- BMC Nephrol 2011.:49.
Lanthanum carbonate (FOSRENOL®) is an effective, well-tolerated phosphate binder. The ability of lanthanum to reduce serum phosphorus levels to ≤5.5 mg/dL in patients with end-stage renal disease (ESRD) was assessed in a clinical practice setting.A 16-week, phase IV study enrolled 2763 patients at 223 US sites to evaluate the efficacy of lanthanum carbonate in controlling serum phosphorus in patients with ESRD, and patient and physician satisfaction with, and preference for, lanthanum carbonate after conversion from other phosphate-binder medications. Patients received lanthanum carbonate prescriptions from physicians. These prescriptions were filled at local pharmacies rather than obtaining medication at the clinical trial site. Changes from serum phosphorus baseline values were analyzed using paired t tests. Patient and physician preferences for lanthanum carbonate versus previous medications were assessed using binomial proportion tests. Satisfaction was analyzed using the McNemar test. Daily dose, tablet burden, and laboratory values including albumin-adjusted serum calcium, calcium × phosphorus product, and parathyroid hormone levels were secondary endpoints.Serum phosphorus control (≤5.5 mg/dL) was effectively maintained in patients converting to lanthanum carbonate monotherapy; 41.6% of patients had controlled serum phosphate levels at 16 weeks. Patients and physicians expressed markedly higher satisfaction with lanthanum carbonate, and preferred lanthanum carbonate over previous medication. There were significant reductions in daily dose and daily tablet burden after conversion to lanthanum carbonate.Serum phosphorus levels were effectively maintained in patients converted from other phosphate-binder medications to lanthanum carbonate, with increased satisfaction and reduced tablet burden.ClinicalTrials.gov: NCT0016012.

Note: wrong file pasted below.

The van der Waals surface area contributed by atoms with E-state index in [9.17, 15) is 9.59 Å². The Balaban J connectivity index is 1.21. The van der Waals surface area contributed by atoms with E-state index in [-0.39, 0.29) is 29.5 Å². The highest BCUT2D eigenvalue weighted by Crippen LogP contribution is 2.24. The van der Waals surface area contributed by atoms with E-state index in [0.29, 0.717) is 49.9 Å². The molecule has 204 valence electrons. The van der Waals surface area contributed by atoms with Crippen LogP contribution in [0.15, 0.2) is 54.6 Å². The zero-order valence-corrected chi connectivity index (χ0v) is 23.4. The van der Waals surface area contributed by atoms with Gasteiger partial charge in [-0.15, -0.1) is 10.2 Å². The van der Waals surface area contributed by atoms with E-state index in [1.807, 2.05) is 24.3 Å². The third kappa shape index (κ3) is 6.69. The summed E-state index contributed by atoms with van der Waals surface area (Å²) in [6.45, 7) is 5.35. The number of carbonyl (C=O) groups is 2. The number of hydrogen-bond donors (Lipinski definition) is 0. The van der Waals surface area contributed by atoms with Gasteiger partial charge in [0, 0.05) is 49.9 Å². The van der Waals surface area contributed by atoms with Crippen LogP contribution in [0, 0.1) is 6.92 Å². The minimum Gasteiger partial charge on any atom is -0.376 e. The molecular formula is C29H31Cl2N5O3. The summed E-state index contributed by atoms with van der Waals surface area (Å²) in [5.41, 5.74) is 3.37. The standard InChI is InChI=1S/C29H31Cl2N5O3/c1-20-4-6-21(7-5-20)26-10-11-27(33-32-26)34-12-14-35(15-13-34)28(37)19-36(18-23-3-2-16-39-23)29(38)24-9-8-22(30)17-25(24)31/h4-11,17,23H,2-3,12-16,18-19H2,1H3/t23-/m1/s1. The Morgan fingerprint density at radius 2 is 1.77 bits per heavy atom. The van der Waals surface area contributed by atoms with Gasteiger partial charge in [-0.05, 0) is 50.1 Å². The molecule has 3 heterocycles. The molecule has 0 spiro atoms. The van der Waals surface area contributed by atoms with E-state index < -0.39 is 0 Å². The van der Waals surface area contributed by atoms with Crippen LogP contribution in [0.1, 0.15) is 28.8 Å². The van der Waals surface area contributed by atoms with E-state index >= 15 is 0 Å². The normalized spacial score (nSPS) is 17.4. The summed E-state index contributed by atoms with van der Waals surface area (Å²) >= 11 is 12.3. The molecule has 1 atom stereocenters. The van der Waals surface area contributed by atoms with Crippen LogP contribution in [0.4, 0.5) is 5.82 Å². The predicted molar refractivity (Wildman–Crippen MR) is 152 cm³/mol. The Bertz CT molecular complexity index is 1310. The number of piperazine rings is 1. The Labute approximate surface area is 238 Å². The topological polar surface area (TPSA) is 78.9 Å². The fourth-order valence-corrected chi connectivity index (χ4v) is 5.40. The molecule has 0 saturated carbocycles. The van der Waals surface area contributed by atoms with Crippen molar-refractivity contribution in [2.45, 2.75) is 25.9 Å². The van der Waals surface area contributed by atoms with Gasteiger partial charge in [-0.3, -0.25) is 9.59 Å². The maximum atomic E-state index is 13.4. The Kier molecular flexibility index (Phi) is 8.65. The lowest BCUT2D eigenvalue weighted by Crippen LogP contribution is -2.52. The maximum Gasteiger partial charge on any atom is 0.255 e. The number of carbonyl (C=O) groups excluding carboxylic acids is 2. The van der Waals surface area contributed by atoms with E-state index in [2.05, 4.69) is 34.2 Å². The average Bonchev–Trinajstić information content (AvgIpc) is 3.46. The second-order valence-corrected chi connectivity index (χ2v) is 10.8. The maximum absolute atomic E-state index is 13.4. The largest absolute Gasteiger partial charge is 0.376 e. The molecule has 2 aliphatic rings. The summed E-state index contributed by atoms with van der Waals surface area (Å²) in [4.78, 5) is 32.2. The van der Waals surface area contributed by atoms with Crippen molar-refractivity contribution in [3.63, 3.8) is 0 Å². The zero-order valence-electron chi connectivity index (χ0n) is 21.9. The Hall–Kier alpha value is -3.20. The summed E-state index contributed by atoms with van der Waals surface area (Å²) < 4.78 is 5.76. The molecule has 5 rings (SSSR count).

- [Calcific uremic arteriolopathy. a case report and review of the literature]. [Case Reports, English Abstract, Journal Article, Review]